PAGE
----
Facebook is currently designed for two age groups (13-18 year olds and 18 and up), and we provide extensive safety and privacy controls based on the age provided. However, recent reports have highlighted just how difficult it is to implement age restrictions on the Internet and that there is no single solution to ensuring younger children don’t circumvent a system or lie about their age. As Mark noted, education is critical to ensuring that people of all ages use the Internet safely and responsibly. We agree with safety experts that communication between parents or guardians and kids about their use of the Internet is vital.

The email also pointed to Facebook's growing resources for kids, parents and teachers, including the new social reporting tool and digital safety resource page for teachers.  Last year, Facebook announced a partnership with the PTA to "promote responsible and safe Internet use to kids, parents and teachers." The social network also added a detailed Family Safety Center recently, but as AdAge notes, there's no tips on how to teach kids about the influence of advertising.

How kids would benefit from an early indoctrination into social networking (and the integrated advertising that comes with it) remains to be seen, "because of the restrictions we haven’t even begun this learning process," Zuckerberg said at the summit.

How might those restrictions be lifted?

Facebook is ramping up its Washington, D.C. efforts. The social network spent $230,000 on lobbying in the first quarter of 2011, five times more than it did the year before, the Huffington Post reports. Facebook also hired "two outside lobbying firms and four new Washington staff members, bringing its staff head count to 10 at its D.C. office," according to the Wall Street Journal.

The money Facebook is dropping in the beltway is sofa change compared to Google's lobbying tab —$1.1 million in 2011's first quarter. Working  to influence laws to suit its needs is how big business rolls. As a ginormous companies go, Facebook probably isn't more or less evil than others. It provides an amoral product for the purpose of making money and gaining power, and tells its customers their needs come first. 

Last week, the Senate Commerce Committee pressed Facebook, as well as Apple, Google and other Silicon Valley players, on data collection, with extra ire aimed at kids' mobile and online privacy. Telling a Facebook rep, "I want you to defend your company here because I don't know how you can,"Sen. John D. Rockefeller, D-W.Va., said of CEO Zuckerberg, "I think he was focused on how the business model would work. ... He wanted to make it bigger and faster and better than anybody else ever had."

Yet Facebook's cavalcade of bad PR from its ambivalent relationship with our privacy is an ironic bonus for users, who prefer complaining about the social network on the social network, rather than quitting.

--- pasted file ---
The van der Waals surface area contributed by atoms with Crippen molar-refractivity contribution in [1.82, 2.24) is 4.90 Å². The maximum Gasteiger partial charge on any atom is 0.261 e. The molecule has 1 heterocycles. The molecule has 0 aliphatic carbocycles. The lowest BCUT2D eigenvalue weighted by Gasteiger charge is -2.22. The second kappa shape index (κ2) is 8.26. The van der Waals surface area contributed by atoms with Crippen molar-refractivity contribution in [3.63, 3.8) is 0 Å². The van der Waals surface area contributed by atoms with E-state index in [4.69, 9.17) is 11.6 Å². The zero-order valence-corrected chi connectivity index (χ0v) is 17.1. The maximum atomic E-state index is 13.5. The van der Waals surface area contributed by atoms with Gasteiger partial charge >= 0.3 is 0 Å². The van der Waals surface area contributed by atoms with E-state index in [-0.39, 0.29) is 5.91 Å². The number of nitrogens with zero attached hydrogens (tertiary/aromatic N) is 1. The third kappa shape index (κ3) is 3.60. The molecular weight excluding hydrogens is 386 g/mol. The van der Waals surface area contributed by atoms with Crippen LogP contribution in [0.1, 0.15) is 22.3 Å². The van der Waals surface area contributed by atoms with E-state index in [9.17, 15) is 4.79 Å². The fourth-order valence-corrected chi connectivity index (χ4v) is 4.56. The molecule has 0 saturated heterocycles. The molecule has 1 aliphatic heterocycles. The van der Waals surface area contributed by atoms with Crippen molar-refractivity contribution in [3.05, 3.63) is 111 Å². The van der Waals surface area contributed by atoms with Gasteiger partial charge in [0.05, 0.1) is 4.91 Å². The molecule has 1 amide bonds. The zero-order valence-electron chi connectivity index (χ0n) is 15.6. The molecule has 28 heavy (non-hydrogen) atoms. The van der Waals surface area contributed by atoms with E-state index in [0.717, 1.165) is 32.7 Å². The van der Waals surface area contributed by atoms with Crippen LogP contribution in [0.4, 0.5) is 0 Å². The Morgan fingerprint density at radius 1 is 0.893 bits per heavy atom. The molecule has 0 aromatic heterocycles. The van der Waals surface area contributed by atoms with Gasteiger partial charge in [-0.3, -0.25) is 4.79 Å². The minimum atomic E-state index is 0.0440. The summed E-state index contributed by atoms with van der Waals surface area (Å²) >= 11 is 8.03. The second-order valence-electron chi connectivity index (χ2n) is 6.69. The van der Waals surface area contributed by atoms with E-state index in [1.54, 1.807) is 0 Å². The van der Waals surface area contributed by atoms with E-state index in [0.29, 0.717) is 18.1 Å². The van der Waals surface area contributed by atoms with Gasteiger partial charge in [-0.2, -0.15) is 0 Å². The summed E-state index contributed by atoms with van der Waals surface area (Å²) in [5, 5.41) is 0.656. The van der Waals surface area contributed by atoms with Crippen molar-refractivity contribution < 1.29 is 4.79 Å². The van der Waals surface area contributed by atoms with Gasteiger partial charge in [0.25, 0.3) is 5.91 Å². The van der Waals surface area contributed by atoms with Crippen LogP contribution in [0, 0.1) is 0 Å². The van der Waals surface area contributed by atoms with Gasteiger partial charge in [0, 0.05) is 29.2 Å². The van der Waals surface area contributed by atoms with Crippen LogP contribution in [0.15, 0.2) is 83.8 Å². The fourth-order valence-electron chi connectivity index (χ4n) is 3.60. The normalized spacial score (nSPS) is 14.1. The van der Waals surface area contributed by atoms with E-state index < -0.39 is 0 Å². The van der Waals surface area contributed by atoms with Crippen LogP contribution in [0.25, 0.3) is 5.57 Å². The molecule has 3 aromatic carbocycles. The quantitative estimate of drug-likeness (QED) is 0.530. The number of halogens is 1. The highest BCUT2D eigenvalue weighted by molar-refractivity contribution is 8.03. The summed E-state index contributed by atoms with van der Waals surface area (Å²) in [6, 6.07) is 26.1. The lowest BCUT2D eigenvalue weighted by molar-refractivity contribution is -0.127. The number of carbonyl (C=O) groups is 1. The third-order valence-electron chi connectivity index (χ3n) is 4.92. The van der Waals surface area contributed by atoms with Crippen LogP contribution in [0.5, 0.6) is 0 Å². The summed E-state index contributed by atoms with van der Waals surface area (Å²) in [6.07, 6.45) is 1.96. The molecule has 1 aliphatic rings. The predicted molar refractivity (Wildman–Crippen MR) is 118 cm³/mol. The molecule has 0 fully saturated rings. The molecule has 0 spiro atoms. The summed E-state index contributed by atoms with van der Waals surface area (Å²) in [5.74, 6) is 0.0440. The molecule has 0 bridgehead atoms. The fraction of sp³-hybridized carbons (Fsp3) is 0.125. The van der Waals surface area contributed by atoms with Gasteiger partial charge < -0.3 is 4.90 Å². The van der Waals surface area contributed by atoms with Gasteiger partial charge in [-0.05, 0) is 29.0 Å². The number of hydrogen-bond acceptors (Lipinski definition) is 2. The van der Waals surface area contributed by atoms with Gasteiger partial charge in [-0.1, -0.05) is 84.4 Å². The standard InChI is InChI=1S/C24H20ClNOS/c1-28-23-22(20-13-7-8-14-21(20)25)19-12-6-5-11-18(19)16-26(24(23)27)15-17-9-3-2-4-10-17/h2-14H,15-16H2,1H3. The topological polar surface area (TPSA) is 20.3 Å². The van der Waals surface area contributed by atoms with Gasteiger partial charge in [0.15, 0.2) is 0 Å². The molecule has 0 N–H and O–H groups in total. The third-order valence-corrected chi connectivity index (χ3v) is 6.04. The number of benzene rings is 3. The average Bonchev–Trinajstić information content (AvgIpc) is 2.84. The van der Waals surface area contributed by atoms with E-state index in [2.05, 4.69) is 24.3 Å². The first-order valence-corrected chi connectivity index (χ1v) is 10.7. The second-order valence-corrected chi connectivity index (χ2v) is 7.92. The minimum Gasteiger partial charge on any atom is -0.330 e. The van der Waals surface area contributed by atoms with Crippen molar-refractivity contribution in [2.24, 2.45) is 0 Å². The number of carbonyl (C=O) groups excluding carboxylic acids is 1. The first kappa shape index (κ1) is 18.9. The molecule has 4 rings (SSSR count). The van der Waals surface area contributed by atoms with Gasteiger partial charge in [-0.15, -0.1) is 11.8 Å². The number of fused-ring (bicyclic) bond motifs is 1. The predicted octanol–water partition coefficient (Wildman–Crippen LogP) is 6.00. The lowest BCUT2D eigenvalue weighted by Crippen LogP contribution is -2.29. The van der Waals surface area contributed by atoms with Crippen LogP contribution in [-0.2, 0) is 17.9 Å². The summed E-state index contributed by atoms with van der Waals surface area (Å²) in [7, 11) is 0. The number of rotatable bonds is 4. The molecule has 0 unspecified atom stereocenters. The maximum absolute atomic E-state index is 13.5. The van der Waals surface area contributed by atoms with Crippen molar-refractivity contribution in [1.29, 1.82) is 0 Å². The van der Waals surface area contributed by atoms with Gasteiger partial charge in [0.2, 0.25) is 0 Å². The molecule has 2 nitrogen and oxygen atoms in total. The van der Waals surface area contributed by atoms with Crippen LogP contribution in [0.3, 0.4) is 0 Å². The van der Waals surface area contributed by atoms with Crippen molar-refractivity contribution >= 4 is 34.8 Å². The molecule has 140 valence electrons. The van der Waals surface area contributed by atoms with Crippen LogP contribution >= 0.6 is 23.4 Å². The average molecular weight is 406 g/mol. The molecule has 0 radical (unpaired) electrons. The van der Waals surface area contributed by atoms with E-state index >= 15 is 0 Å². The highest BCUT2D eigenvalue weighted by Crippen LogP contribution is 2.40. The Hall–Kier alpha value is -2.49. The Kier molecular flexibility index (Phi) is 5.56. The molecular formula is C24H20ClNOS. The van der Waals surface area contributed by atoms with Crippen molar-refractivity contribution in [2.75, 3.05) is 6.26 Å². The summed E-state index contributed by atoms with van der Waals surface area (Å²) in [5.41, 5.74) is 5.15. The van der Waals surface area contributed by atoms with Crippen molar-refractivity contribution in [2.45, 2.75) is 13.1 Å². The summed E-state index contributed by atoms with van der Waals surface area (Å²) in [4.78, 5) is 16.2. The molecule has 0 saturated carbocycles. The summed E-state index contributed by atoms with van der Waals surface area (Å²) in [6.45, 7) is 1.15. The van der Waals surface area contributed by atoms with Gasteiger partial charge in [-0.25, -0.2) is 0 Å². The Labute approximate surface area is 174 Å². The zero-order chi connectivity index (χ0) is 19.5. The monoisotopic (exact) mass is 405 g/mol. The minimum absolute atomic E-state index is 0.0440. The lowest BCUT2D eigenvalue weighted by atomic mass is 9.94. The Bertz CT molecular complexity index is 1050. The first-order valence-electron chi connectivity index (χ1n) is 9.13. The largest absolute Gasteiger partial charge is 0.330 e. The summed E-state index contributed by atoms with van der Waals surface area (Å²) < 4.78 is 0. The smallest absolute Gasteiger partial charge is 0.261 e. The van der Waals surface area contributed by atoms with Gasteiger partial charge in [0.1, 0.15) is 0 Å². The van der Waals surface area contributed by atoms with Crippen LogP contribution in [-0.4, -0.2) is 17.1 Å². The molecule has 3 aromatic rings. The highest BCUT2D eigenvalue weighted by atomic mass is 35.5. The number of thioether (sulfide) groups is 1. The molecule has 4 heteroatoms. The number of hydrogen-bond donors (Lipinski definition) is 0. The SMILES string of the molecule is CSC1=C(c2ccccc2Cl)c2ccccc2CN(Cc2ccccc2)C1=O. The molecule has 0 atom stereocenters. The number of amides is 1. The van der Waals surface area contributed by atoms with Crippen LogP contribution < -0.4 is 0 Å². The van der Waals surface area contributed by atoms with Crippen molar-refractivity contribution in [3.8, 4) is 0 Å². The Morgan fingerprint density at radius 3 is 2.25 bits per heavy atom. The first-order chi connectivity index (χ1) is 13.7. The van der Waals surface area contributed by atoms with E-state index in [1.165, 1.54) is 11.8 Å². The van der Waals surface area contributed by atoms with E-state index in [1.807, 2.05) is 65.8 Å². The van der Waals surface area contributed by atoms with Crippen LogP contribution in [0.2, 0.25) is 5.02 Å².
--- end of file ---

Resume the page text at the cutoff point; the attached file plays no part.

All the same, Facebook seems to have gone through intense media training in the last couple of years, presenting a user-focused company line accompanied with the repeated message that total disclosure is totally awesome for children and other living things. 

Zuckerburg, once an awkward public speaker, is increasingly smooth in public forums and shares more of his personal information on the social network where he expects you to freely share yours. Still, when one considers Facebook's not-so-open PR attack on Google, the Facebook CEO's much-hyped profile status change to "in a relationship" and the new Facebook Page for his brand new puppy come off like Jedi mind tricks.

Same goes for the $100 million he pledged to the school system in Newark, N.J. — though that's awesome they got it. At the education summit, Zuckerberg just so happened to mention that "improving education and making the Internet more open are two of his favorite dinnertime topics," which also seems scripted.

Social media does have a place in the classroom, and organizations such as the Ontario College of Teachers are pioneering effective ways to do that. Facebook, Twitter, YouTube and other websites are now a student's main window on the world, and it is a disservice to students not to instruct them on how things work on the Internet.

Just keep in mind, when Zuckerberg told the education summit that going after the Children's Online Privacy Protection Act "will be a fight we take on at some point," believe that he means it. Just maybe not in the way you want him to.

More on the annoying way we live now:

Helen A.S. Popkin goes blah blah blah about online privacy, then asks you to join her self-righteous bloviating on Facebook and/or Twitter ... because that's how she rolls.